Drake: The True Rapper-Ternt-Sanga
So let me get this straight: for the right price, Drake will make your R&B aspirations see reality?
Don’t get me wrong, the guy has a lot of talent, and for the most part I enjoyed Thank Me Later… after I decided to listen to it weeks after its release (or, in my case, weeks after I received my premium RapidShare account version). It’s probably a me thing, but after bludgeoning the world with a multitude of leaks, videos, track listings, interviews, photos, behind-the-scenes looks at photo shoots, sneak peaks, teasers, trailers, previews and the like, I don’t want to hear someone’s music after that promotional blitzkrieg for at the very least a cool couple months.
Eventually I’ll get to 808s & Heartbreak. Eventually.
Anyways, the guy has seemingly become the current standard for rap today: the singing rapper, or a hip hop artist with R&B sensibilities. Popularized by Ja Rule in the late 90s, swacked by 50 Cent in the Aughts and perfected by Andre 3000 and Cee-Lo Green, now Drake seems to be the flag-bearer for this decade’s “hybrid rapper.” Yet where Jeffrey and Curtis’… um… harmonizing efforts came across as forced and contrived more often than not, Drake actually sounds like (or at least attempts to sound like) he’s more comfortable singing than rapping sometimes. I’m not saying that most of it is actually good; hell, I’m confused sometimes at how the hooks to some of his songs have no relation to the bars he spits for them. I’m just saying.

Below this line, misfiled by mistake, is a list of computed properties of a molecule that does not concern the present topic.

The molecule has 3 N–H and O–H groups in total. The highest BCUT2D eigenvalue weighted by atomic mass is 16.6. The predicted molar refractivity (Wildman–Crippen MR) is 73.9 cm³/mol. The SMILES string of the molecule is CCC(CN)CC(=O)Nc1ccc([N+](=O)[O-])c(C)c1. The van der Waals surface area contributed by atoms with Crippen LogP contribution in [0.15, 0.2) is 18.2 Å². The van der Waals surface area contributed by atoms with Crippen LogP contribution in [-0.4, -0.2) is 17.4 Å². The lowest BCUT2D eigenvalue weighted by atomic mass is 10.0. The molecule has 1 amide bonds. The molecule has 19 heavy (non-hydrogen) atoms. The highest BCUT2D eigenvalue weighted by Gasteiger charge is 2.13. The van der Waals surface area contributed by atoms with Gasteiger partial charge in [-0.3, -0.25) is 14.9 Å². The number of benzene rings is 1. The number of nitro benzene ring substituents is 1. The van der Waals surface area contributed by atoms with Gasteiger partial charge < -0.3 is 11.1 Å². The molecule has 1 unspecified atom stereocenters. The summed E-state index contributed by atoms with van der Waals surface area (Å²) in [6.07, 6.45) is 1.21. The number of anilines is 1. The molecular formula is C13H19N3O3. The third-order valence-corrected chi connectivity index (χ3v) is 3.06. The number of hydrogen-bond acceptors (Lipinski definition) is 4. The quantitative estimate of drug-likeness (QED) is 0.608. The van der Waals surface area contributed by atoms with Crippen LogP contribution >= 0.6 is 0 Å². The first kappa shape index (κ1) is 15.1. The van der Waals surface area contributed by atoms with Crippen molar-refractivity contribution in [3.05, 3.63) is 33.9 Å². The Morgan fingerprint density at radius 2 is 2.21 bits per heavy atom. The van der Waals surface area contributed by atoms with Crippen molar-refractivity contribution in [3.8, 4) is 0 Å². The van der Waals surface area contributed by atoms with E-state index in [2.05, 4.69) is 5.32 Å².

Anyways, if he decides to throw in the towel on this rap game and take up another profession (word to Jeru The Damaja doing photography now), he can definitely get a couple royalty checks ghostwriting for our favorite-to-look-at R&B bitties. He’s already provided background vocals for Alicia Keys and Mary J. Blige, and has
threatened to talked about dropping an R&B-tinged mixtape. Sporadic “reference tracks” have been popping up recently, each sounding like they would go to the likes of Rihanna and Ciara. Needless to say, Drake has a backup plan (if not necessarily a completed high school education) to fall back on.
To be honest, more aspiring artists should think more in that sense. I’m not suggesting they should instantly start putting out R&B albums, nor should I think they should even attempt to do so, but in the manner of expanding one’s portfolio outside of gaudy clothing lines and fraudulent oil companies. Besides, El DeBarge just came back after being away for years; the fuck I look like wanting to listen to rappers singing? At this point the only singing rapsters I’ll check out is Three Stacks and Cee-Lo. Anyways, with everybody trying to remain afloat in rap’s waters, it doesn’t hurt to try to add another article to your résumé.